The Constitution of the United States and the subsequent Amendments were written in order to guarantee that American citizens would have certain rights. Among these rights was that to bear arms, or in simple language, to own a gun. Opponents of gun control seek to eliminate this right because they do not feel that owning a gun is relevant in this day and age; however, those opponents have not considered that our forefathers anticipated this dispute. Therefore, they included it in the Constitution in order to ensure that it would always be an American citizen’s right to own a gun. Amendments can be added to the Constitution in order to reflect changes with time, but none should be eliminated.
The First Amendment also provides that the government cannot establish a national religion or to prevent citizens from following the religion of their choice. I believe that this Amendment was meant not only to protect religious choices, but to protect the right not to follow any religion as well. The removal of religious content from the schools and from every branch of the government is not specifically called for, but doing so protects the rights of the non-religious. The First Amendment also protects freedom of speech and the press. I think the press takes this freedom a bit far in not revealing controversial sources. It isn’t stated in the Constitution, and I don’t believe it is even implied. Finally, people can assemble in peace and petition the government with grievances. These rights must always be protected in order to ensure that the People have a voice within the government.
The Second Amendment also ensures that we will always have military protection. In light of the events since 9/11, this is one right that should always remain within the Constitution. It ensures that a military will not only be provided, but funded as well.
June of 2005 brought a split decision on the subject of displaying the Ten Commandments on government property. The framed copies on display in Kentucky were forbidden while an Austin, Texas monument was permitted to remain on display. The split decision hinged on the intent of the two displays: the Kentucky display was considered to be a blatant promotion of monotheism while the Austin monument was inspired by historical and educational values that were also displayed in less controversial monuments (Lane). While it was an original idea to consider the intention behind the exhibits, religious material should never be displayed at a government site.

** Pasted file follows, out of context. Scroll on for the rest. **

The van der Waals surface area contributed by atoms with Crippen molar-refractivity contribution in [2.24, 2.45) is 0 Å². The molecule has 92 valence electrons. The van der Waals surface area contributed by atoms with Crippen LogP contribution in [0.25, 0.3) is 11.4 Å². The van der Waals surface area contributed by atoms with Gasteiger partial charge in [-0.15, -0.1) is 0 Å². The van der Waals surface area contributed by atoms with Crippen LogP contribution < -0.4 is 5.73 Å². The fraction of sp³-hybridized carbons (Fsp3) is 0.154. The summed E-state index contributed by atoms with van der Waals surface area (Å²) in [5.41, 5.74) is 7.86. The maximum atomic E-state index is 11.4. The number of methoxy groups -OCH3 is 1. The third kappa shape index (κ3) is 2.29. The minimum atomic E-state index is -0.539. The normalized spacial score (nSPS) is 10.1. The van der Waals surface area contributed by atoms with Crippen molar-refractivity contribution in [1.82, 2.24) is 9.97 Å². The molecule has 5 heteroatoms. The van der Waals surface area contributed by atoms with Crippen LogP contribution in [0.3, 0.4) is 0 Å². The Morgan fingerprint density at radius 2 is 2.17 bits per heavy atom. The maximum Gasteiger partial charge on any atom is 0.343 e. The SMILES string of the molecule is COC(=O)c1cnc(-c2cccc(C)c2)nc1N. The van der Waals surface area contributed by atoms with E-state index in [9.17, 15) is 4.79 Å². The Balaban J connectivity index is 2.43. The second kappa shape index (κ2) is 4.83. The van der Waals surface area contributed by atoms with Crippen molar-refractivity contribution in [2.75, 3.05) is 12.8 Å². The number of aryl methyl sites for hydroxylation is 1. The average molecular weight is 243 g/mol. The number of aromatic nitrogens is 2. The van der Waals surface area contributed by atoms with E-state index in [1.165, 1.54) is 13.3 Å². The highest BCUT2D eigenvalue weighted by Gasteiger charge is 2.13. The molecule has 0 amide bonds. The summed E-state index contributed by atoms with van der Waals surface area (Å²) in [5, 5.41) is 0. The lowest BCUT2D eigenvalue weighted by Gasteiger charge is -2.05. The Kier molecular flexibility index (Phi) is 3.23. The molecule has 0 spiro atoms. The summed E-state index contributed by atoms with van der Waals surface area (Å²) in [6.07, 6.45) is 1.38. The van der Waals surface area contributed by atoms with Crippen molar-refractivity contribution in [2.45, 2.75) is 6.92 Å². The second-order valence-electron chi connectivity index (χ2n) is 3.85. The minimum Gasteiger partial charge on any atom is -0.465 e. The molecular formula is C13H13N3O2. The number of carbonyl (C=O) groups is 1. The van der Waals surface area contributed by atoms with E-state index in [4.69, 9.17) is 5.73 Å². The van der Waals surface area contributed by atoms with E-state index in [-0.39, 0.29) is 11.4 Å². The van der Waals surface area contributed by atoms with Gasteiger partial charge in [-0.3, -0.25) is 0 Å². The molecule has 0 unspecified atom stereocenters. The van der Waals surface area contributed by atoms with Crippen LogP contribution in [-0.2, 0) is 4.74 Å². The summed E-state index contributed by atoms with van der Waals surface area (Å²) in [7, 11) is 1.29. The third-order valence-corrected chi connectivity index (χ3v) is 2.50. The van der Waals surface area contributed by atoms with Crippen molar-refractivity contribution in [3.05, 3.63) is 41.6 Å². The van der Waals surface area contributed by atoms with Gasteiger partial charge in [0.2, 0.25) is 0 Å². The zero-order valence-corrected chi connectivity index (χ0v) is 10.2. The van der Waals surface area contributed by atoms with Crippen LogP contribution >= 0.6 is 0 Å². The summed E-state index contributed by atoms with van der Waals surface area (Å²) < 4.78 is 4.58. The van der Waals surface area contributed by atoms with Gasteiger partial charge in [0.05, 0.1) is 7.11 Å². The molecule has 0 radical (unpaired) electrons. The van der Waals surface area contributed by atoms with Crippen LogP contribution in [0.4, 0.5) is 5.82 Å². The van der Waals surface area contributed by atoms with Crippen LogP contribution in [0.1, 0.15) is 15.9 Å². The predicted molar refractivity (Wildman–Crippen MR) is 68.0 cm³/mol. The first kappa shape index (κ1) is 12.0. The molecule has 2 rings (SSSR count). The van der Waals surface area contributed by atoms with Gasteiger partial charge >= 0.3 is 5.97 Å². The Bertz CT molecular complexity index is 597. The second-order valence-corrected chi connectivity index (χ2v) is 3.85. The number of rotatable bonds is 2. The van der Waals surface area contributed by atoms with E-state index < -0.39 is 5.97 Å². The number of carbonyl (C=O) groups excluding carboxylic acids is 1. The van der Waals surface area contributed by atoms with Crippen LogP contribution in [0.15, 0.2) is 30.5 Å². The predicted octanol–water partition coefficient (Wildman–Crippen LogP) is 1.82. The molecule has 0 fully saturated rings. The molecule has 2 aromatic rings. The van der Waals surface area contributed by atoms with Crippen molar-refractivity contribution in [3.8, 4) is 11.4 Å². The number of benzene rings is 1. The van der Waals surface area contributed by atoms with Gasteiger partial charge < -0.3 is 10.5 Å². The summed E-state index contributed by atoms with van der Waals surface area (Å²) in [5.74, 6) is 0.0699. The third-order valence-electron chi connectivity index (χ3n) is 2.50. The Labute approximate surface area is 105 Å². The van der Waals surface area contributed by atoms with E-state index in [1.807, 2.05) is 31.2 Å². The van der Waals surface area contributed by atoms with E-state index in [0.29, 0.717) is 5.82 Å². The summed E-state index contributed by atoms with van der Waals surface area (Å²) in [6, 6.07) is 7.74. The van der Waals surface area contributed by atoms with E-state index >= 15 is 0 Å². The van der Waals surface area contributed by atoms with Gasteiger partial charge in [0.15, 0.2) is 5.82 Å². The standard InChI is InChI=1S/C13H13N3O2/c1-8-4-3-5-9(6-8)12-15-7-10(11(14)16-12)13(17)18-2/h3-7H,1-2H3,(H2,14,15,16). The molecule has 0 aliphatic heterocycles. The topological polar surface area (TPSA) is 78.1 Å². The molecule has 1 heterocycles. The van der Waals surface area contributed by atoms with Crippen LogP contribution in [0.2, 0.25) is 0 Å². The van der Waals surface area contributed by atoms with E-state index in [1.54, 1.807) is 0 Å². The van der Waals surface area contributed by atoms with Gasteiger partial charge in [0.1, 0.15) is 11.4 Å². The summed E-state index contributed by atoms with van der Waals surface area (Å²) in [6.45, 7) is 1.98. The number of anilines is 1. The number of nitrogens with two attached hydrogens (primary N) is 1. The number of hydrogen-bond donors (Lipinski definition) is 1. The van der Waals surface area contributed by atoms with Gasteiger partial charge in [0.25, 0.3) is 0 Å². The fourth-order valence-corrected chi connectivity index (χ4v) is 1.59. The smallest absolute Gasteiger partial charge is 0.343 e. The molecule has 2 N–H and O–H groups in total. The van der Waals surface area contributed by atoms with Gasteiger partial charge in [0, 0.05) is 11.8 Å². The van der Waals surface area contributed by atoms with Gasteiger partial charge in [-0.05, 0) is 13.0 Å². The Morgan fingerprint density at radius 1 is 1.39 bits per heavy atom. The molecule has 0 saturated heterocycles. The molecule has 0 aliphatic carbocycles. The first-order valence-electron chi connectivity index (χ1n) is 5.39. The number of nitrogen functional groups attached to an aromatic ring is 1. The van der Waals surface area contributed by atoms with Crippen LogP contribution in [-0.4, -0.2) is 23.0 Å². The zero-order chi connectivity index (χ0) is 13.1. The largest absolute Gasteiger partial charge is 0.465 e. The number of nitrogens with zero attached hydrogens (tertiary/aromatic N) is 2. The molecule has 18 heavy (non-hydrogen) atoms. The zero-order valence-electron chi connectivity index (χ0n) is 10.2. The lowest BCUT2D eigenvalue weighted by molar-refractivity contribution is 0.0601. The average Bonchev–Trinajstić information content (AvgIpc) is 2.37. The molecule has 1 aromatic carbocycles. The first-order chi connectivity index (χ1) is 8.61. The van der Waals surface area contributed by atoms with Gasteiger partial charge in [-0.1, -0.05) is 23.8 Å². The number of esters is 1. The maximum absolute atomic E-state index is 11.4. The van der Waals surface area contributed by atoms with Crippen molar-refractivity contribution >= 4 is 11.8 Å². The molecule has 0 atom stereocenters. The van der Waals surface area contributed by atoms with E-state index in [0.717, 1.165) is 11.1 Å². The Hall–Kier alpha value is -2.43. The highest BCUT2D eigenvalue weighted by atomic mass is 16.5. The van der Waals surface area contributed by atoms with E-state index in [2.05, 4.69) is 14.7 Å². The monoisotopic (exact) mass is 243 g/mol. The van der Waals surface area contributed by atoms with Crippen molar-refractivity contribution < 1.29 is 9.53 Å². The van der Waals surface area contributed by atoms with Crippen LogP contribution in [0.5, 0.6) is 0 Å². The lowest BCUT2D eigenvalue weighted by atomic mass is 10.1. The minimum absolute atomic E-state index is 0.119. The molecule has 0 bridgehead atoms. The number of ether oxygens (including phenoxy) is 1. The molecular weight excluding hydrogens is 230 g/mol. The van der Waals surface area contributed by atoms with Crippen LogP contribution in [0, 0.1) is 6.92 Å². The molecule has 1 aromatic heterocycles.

The First Amendment not only guarantees a freedom to practice one’s own religion, but the phrase “Congress shall make no law respecting an establishment of religion” implies that the government will stay out of religious matters altogether. The freedom to practice religion must necessarily include the freedom to practice no religion at all – a right which cannot be enforced as long as religious material is permitted to be displayed in government sites; when students are expected to say “under God”; and when workplaces encourage prayer at meetings. Doing so implies that the government entity is religious and only works for those who honor some type of monotheistic religion.
A government must consider the rights of the many ahead of the rights of the few. Individuals are free to worship, to send their children to religious schools, and to display symbols of their faith within their homes. Government buildings should not contain religious material. Atheists (or individuals who do not honor the Bible as an authority) should not be made to swear on the Bible in court or to accept a high government position. Rather, they should be encouraged to tell the truth with no theological reasoning behind it.
The case of Bush v. Gore, 531 U.S. 98 (2000), was controversial in whether or not it created new election law by allowing a recount in Florida. It was determined that it was unconstitutional, and the recount was not permitted. Justices Breyer and Souter agreed with the decision but disagreed with the remedy, insisting that a proper recount could take place. Ginsberg and Stevens supported the right of the Florida Supreme Court to authorize a recount, believing that the most important right was from the Constitution – that every vote must be counted.
I agree that the Supreme Court needed to look at this process carefully in order to ensure that election laws were upheld when necessary. However, I disagree with the ultimate decision. There were several issues within the case: whether votes in Florida were intentionally withheld; if election law permitted a recount; finally, which was more important – upholding current law or ensuring that every vote is counted. Clearly, there was intentional wrongdoing in Florida. Too many minority groups found that their votes disappeared from the ballot pool. In addition, election law should be held as a guideline, not as a strict list of rules. Every election is different and current law does not allow for flexibility in dealing with disputes.